• http://weblogs.asp.net/scottgu/archive/2007/11/13/asp-net-mvc-framework-part-1.aspx ( » ASP.NET MVC Framework (Part 1) I’m going to use a simple e-commerce store application to help illustrate how the ASP.NET MVC Framework works. For today’s post I’ll be implementing a product listing/browsing scenario in it. Specifically, we are going to build a store-front that enables end-users to browse a list of product categories when they visit the /Products/Categories URL on the site>>Since it adds a testing project, does this require Team System? No – the good news is that Test Projects with VS 2008 are now supported with the VS 2008 Professional edition – and no longer require team system. You will also be able to use the VS Express and Standard edition products as well, and then use NUnit, MBUnit or some other testing framework with them (we’ll ship project templates for these as well…>> 2. Is it also possible to have this URL mapped: /Products/Beverages/3 instead of /Products/Beverages?page=3 or does it _need_ the parameter name? Yes – this is totally supported. Just set a route rule for /Products/Beverages with the format /Products/<Category>/<Page> – they’ll then get passed in as arguments to the action method:public List(string category, int? page) {}>>Also, some ideas and general remarks: 1. I’d love to see more helper methods for use in the views, I like how Ruby on Rails has many shortcuts for creating forms and formfields etc. Yes – we’ll have a rich library of helper methods for the views. They’ll include helpers to create all the standard forms, formfields and more.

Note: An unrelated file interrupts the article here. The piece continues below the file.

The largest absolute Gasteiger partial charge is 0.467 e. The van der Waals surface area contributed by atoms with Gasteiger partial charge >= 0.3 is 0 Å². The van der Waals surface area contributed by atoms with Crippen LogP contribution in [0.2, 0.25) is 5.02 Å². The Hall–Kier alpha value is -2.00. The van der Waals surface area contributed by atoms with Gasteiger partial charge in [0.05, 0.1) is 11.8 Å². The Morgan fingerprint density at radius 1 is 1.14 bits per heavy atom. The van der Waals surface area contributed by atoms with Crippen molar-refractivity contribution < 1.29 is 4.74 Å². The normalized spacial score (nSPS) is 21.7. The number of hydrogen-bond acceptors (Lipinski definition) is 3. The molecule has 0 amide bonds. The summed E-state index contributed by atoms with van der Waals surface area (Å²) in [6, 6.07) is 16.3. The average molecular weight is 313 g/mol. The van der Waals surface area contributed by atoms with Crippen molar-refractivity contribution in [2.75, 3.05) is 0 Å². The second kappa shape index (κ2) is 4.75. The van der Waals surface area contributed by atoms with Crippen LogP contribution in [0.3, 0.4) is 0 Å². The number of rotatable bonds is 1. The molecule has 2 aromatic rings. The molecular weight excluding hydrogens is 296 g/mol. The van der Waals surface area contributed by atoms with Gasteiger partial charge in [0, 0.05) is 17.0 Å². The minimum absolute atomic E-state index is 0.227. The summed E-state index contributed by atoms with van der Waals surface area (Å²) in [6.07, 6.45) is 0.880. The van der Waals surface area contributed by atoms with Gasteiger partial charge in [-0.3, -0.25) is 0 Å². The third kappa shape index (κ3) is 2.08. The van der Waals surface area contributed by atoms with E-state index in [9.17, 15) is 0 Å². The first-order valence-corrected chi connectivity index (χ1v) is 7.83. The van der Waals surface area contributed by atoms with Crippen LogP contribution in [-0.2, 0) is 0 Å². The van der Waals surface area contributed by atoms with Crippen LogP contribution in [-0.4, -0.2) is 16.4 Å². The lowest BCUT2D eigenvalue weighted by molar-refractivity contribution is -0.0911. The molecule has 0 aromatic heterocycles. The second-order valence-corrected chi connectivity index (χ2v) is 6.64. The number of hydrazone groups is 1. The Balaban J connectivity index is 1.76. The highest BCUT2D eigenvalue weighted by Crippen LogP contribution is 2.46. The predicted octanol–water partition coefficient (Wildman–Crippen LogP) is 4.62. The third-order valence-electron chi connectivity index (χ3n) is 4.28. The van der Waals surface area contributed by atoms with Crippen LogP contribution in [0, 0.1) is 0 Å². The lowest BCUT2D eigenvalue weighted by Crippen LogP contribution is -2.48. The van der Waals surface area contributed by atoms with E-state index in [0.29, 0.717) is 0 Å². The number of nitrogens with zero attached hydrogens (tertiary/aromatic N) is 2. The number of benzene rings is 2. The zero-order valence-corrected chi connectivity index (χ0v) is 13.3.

>>2. Migrations! Not a part of MVC but from my experience with Ruby on Rails I would love to see support for this somewhere, anywhere! It would fit perfectly with the more agile way of developing that is possible with ASP.NET MVC. Rob Conery is building .NET Migrations support as part of the SubSonic project, and recently joined Microsoft. You’ll be able to use this with ASP.NET MVC

>>I’m also very keen to get my hands on the CTP. Scott, you mention, using Inversion of Control containers with the MVC framework. I’d be very interested in seeing a blog post on this subject. Also, will there be a sample application (with tests and IoC) available alonside the CTP? We have a IControllerFactory extensiblity point that owns creating Controller instances. You can use this with a IOC container to customize any Controller instance prior to it being called by the MVC framework. We’ll be posting samples of how to use this with ObjectBuilder and Windsor with the first CTP I believe